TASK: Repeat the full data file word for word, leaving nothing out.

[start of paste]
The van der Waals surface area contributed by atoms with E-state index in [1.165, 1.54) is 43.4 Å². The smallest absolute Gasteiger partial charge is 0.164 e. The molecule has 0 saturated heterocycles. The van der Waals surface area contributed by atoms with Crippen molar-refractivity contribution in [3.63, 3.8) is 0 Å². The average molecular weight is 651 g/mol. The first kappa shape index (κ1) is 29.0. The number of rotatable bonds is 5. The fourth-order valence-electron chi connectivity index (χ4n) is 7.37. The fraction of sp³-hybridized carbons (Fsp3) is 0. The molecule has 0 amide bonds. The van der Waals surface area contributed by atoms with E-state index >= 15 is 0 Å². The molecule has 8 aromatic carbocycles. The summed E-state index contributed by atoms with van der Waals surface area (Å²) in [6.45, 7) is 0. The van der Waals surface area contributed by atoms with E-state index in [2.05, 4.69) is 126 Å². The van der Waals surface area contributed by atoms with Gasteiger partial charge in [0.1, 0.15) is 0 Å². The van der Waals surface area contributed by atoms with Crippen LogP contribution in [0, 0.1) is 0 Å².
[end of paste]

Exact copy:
The van der Waals surface area contributed by atoms with E-state index in [1.165, 1.54) is 43.4 Å². The smallest absolute Gasteiger partial charge is 0.164 e. The molecule has 0 saturated heterocycles. The van der Waals surface area contributed by atoms with Crippen molar-refractivity contribution in [3.63, 3.8) is 0 Å². The average molecular weight is 651 g/mol. The first kappa shape index (κ1) is 29.0. The number of rotatable bonds is 5. The fourth-order valence-electron chi connectivity index (χ4n) is 7.37. The fraction of sp³-hybridized carbons (Fsp3) is 0. The molecule has 0 amide bonds. The van der Waals surface area contributed by atoms with E-state index >= 15 is 0 Å². The molecule has 8 aromatic carbocycles. The summed E-state index contributed by atoms with van der Waals surface area (Å²) in [6.45, 7) is 0. The van der Waals surface area contributed by atoms with E-state index in [2.05, 4.69) is 126 Å². The van der Waals surface area contributed by atoms with Gasteiger partial charge in [0.1, 0.15) is 0 Å². The van der Waals surface area contributed by atoms with Crippen LogP contribution in [0, 0.1) is 0 Å².